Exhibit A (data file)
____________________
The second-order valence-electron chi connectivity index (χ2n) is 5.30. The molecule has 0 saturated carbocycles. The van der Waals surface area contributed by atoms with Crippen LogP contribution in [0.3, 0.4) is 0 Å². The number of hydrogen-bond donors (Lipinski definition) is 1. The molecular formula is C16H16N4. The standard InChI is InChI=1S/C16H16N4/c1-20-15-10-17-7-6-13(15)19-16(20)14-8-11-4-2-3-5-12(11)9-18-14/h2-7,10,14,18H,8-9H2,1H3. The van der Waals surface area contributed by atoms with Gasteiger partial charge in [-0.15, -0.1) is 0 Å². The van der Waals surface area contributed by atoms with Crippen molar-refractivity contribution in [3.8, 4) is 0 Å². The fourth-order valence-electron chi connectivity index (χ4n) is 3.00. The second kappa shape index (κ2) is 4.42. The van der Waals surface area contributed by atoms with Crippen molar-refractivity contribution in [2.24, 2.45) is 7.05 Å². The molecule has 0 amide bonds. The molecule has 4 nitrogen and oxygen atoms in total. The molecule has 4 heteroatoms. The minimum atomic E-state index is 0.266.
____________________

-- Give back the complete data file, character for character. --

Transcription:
The second-order valence-electron chi connectivity index (χ2n) is 5.30. The molecule has 0 saturated carbocycles. The van der Waals surface area contributed by atoms with Crippen LogP contribution in [0.3, 0.4) is 0 Å². The number of hydrogen-bond donors (Lipinski definition) is 1. The molecular formula is C16H16N4. The standard InChI is InChI=1S/C16H16N4/c1-20-15-10-17-7-6-13(15)19-16(20)14-8-11-4-2-3-5-12(11)9-18-14/h2-7,10,14,18H,8-9H2,1H3. The van der Waals surface area contributed by atoms with Gasteiger partial charge in [-0.15, -0.1) is 0 Å². The van der Waals surface area contributed by atoms with Crippen molar-refractivity contribution in [3.8, 4) is 0 Å². The fourth-order valence-electron chi connectivity index (χ4n) is 3.00. The second kappa shape index (κ2) is 4.42. The van der Waals surface area contributed by atoms with Crippen molar-refractivity contribution in [2.24, 2.45) is 7.05 Å². The molecule has 0 amide bonds. The molecule has 4 nitrogen and oxygen atoms in total. The molecule has 4 heteroatoms. The minimum atomic E-state index is 0.266.